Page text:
Global poverty is one of the world’s most vexing problems. From education to healthcare, infrastructure to eradicating corruption, the vast majority of solutions rely on trial and error. Essentially, the plan is often to identify areas that need help, flood them with resources, and hope to see change over time.
But hope is not an effective strategy.
In The Prosperity Paradox, Clayton M. Christensen, Efosa Ojomo, and Karen Dillon reveal a paradox at the heart of most approaches to solving poverty. While noble, current solutions are not producing consistent results, and in some cases, have exacerbated the problem. At least twenty countries that have received billions of dollars’ worth of aid are poorer now.
Applying the rigorous and theory-driven analysis he is known for, Christensen and his co-authors suggest a better way. The right kind of innovation not only builds companies—but also builds countries. The Prosperity Paradox identifies the limits of common economic development models, which tend to be top-down efforts, and offers a new framework for economic growth based on entrepreneurship and market-creating innovation. Christensen, Ojomo, and Dillon use successful examples from America’s own economic development, including Ford, Eastman Kodak, and Singer Sewing Machines, and shows how similar models have worked in other regions such as Japan, South Korea, Nigeria, Rwanda, India, Argentina, and Mexico.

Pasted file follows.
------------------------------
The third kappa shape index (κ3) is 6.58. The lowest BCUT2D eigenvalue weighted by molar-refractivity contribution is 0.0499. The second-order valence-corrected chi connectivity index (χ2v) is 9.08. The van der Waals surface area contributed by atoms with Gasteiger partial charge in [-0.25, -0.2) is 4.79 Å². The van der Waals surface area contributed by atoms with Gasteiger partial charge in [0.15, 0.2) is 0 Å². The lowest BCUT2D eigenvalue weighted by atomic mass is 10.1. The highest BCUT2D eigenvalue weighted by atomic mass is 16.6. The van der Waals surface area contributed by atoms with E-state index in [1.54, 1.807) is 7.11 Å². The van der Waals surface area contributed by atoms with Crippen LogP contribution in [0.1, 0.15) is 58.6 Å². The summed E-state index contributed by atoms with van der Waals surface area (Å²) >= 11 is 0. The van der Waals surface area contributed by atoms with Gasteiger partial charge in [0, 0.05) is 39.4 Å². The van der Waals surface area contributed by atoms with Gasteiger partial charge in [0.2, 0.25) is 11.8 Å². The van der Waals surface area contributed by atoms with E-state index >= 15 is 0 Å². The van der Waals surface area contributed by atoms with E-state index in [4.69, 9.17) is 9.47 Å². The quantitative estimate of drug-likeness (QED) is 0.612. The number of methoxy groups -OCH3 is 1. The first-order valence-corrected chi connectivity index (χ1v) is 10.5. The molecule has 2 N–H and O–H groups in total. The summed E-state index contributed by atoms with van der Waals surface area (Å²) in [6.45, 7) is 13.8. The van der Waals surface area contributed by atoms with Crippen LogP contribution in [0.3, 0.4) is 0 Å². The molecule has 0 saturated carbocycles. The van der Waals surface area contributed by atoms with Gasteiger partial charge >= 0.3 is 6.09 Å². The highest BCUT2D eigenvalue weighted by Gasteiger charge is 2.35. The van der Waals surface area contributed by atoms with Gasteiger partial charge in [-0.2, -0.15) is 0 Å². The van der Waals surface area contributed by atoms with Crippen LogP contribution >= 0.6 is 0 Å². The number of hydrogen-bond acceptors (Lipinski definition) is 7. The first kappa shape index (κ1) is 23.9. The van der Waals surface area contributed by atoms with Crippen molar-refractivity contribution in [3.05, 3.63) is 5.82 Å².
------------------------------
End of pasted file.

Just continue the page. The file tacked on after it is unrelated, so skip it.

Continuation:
The ideas in this book will help companies desperate for real, long-term growth see actual, sustainable progress where they’ve failed before. But The Prosperity Paradox is more than a business book; it is a call to action for anyone who wants a fresh take for making the world a better and more prosperous place.
What do we mean by “prosperity”? An excerpt from The Prosperity Paradox.